Britain: Unions slam 'biggest attack on workers for decades'

July 19, 2015

British unions slammed the ruling Conservative Party on July 15 for introducing a bill derided as the biggest attack on worker's rights in decades, TeleSUR English said that day.

The government's new Trade Union Bill would impose a slew of new regulations on unions, including new voting thresholds for strikes.

At least 50% of members would need to cast a ballot for a strike to move forward. Now, unions only need to secure a simple majority of votes for a strike to be valid.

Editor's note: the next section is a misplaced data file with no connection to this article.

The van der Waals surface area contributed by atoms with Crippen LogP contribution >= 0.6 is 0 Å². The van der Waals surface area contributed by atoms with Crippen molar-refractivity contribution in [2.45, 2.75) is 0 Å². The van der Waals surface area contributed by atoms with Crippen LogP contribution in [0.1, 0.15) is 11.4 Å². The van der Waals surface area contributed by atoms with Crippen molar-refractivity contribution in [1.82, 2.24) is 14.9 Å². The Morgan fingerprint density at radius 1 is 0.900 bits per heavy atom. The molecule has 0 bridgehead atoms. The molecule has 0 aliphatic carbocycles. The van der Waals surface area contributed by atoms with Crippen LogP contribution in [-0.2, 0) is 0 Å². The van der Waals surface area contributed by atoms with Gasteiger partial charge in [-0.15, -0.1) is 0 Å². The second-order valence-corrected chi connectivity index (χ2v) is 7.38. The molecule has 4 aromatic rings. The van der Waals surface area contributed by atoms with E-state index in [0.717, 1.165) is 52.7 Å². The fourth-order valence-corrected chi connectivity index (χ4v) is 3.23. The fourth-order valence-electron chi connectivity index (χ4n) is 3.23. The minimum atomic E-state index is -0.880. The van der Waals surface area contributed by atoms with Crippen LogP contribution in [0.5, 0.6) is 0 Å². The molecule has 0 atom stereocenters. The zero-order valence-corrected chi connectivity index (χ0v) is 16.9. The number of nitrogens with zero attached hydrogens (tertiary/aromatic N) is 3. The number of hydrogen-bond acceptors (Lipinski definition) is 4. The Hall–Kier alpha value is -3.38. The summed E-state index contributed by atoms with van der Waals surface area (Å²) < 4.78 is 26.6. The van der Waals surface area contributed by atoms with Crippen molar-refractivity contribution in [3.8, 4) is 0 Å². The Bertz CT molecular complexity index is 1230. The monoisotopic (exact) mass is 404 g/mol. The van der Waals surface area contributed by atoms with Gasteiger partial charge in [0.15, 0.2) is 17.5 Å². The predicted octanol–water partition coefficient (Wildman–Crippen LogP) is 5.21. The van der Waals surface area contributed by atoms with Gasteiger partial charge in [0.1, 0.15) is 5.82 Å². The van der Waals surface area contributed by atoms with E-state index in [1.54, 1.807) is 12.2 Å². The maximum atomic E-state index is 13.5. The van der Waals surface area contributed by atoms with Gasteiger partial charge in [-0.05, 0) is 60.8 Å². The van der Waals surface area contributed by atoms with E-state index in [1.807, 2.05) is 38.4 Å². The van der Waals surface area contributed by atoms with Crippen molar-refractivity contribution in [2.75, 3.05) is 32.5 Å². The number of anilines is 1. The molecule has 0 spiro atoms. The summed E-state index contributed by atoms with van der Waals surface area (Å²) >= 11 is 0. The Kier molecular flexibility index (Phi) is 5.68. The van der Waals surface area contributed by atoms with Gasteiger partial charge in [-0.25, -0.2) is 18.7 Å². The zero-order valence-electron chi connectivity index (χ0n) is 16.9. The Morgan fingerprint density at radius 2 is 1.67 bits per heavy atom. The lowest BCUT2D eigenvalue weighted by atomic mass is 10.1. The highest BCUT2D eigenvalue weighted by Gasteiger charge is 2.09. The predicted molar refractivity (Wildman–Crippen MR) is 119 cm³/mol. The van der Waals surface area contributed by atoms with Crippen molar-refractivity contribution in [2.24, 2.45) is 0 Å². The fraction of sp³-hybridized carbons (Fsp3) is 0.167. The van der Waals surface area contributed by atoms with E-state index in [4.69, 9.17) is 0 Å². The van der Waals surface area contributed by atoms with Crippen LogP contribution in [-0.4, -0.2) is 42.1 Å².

Union strikes will also be made harder by proposed crackdowns on unofficial actions, along with new financing rules. Unofficial pickets would be criminalised.

During legal strikes employers would be allowed to hire strike-breaking casual workers. Authorities will also be handed new powers to fine unions for striking. The Guardian called the bill the “the biggest crackdown on trade union rights for 30 years”.

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